Date of Award:

1971

Document Type:

Thesis

Degree Name:

Master of Science (MS)

Department:

Geology

Advisor/Chair:

Clyde T. Hardy

Abstract

The mapped area, in southeastern Idaho, includes part of the Bannock Range, on the west, and Cache Valley, on the east. It is centered about 13 miles northwest of Preston, Idaho, and measures 12 miles in the north-south direction and 8.5 miles in the east-west direction.

The Bannock Range, in the western part of the mapped area, consists of Precambrian and Cambrian stratigraphic units. The Precambrian units are as follows: (1) lower Precambrian argillite, (2) Precambrian quartzite, and (3) upper Mutual Formation. The Brigham Formation, which overlies the Mutual, is probably of Cambrian age; however, the lower part may be Precambrian. The Langston, Ute, Blacksmith, Bloomington, and Nounan Formations, all of Cambrian age, crop out locally. The Wasatch and Salt Lake Formations bf Tertiary age overlap older rocks near the western margin of the area. The Salt Lake Formation overlaps older rocks in the foothills along the western side of Cache Valley. It is separated from Precambrian argillite, on the west, by a major north-south gravity fault.

Arnphibolite plutons intrude the Precambrian argillite at three localities in the Oxford Peak area; basalt flows and volcanic breccia are also present in the Precambrian argillite. The amphibolite represents metamorphosed diabase. Both the metamorphism of the plutons and the presence of extrusive igneous rocks in the Precambrian argillite indicate that the plutons formed during Precambrian time.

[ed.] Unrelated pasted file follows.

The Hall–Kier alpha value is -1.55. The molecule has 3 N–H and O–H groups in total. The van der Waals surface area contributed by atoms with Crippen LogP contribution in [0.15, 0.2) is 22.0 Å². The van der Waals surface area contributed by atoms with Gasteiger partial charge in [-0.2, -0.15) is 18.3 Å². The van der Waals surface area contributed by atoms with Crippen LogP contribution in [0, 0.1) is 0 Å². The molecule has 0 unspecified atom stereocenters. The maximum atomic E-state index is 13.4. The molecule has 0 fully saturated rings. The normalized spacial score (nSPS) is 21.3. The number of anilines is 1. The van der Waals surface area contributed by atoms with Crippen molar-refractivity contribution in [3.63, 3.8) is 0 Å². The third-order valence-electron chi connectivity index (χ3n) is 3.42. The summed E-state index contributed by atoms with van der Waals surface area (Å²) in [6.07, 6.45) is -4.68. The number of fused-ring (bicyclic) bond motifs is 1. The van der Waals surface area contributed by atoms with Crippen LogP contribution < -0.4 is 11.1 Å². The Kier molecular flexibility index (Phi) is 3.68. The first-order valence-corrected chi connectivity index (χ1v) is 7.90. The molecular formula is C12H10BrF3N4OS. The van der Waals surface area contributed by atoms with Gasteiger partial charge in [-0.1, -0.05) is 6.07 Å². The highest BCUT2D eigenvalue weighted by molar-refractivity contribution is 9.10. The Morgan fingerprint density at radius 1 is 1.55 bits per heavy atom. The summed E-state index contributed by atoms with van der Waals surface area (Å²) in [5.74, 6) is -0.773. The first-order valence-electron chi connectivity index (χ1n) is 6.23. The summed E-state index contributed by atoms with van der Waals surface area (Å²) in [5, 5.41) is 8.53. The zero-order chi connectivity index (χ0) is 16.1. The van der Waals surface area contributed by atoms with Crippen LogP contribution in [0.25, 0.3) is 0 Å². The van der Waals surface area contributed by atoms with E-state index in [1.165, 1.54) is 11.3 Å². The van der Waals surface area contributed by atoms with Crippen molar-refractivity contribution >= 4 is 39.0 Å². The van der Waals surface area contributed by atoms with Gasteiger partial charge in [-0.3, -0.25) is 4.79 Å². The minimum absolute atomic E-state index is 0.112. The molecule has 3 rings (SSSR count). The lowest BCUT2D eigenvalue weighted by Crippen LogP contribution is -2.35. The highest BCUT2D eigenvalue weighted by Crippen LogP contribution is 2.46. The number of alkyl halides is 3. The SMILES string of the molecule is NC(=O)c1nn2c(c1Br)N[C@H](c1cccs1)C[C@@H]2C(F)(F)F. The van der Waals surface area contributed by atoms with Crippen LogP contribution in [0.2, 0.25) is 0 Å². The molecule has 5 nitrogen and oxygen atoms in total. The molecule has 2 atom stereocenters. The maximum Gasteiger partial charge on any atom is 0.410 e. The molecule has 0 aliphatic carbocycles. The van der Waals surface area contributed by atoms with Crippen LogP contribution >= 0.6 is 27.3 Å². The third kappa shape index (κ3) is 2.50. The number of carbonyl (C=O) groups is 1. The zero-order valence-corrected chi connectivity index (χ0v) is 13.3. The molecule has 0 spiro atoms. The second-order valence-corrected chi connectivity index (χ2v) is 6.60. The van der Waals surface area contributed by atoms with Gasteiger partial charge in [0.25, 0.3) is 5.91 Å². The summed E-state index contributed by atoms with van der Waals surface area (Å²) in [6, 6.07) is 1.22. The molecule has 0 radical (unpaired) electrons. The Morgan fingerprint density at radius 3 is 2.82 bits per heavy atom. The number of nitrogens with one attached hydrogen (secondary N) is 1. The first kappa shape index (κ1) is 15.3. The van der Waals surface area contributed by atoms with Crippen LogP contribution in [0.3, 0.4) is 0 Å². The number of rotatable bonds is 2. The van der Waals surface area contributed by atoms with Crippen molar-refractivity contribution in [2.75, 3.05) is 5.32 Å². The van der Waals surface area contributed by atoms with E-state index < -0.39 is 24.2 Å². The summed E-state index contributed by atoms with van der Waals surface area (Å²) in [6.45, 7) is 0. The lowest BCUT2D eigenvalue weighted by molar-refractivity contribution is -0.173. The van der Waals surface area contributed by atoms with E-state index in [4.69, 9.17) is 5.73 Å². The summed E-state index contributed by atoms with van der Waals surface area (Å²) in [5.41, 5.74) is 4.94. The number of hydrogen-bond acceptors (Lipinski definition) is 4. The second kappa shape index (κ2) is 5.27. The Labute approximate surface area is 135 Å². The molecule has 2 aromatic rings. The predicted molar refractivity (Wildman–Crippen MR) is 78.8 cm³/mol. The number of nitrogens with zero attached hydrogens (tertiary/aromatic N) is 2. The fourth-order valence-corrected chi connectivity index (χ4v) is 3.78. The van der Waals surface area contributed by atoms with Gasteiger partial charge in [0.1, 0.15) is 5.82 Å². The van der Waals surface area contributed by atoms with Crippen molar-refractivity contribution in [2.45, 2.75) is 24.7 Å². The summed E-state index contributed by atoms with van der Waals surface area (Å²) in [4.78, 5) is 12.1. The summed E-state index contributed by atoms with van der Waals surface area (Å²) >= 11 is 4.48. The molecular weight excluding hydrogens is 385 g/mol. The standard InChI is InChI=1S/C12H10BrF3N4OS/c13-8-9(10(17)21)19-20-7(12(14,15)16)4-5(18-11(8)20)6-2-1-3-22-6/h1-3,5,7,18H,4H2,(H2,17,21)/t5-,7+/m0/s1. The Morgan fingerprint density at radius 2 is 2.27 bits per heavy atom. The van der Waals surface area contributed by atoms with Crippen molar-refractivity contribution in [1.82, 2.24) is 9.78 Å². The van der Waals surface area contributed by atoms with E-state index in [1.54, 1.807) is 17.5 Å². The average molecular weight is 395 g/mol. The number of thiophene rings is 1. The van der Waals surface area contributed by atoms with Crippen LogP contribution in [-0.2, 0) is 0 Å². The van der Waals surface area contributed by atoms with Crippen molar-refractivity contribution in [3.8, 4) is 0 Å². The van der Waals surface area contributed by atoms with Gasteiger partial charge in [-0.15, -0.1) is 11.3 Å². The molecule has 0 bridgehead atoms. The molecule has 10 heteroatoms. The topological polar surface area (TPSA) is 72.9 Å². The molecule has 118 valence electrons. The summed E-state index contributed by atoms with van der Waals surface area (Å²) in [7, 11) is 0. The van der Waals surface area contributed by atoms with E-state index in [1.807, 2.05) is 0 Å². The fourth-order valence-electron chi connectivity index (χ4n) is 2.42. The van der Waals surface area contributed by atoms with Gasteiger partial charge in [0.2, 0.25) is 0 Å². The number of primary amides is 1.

Two major thrust faults are present in the Bannock Range. The Oxford Peak thrust fault places the Brigham Formation of Cambrian age, as well as Precambrian quartzite and the Mutual Formation of Precambrian age, over Precambrian argillite. The Clifton thrust fault places carbonate formations of Cambrian age and also a lower Paleozoic undifferentiated unit on various older rocks. Near the northwestern corner of the mapped area, however, the Clifton thrust fault underlies the Brigham Formation. Both thrust faults dip westward except where locally folded; the direction of movement was presumably eastward. The thrust faulting is probably related to the Laramide orogeny which occurred during the Cretaceous Period and the early part of the Tertiary Period.

A major gravity fault extends along the eastern side of the Bannock Range. It places Salt Lake Formation of Tertiary age, on the east, against Precambrian argillite, on the west. A relatively short gravity fault, also down on the east, offsets the two major thrust faults east of Oxford Peak. The relative collapse of Cache Valley, during the Tertiary Period, produced great relief and, as a consequence, a major landslide formed northeast of Oxford Peak. It transported Precambrian argillite and overlying Brigham Formation down over Precambrian argillite.

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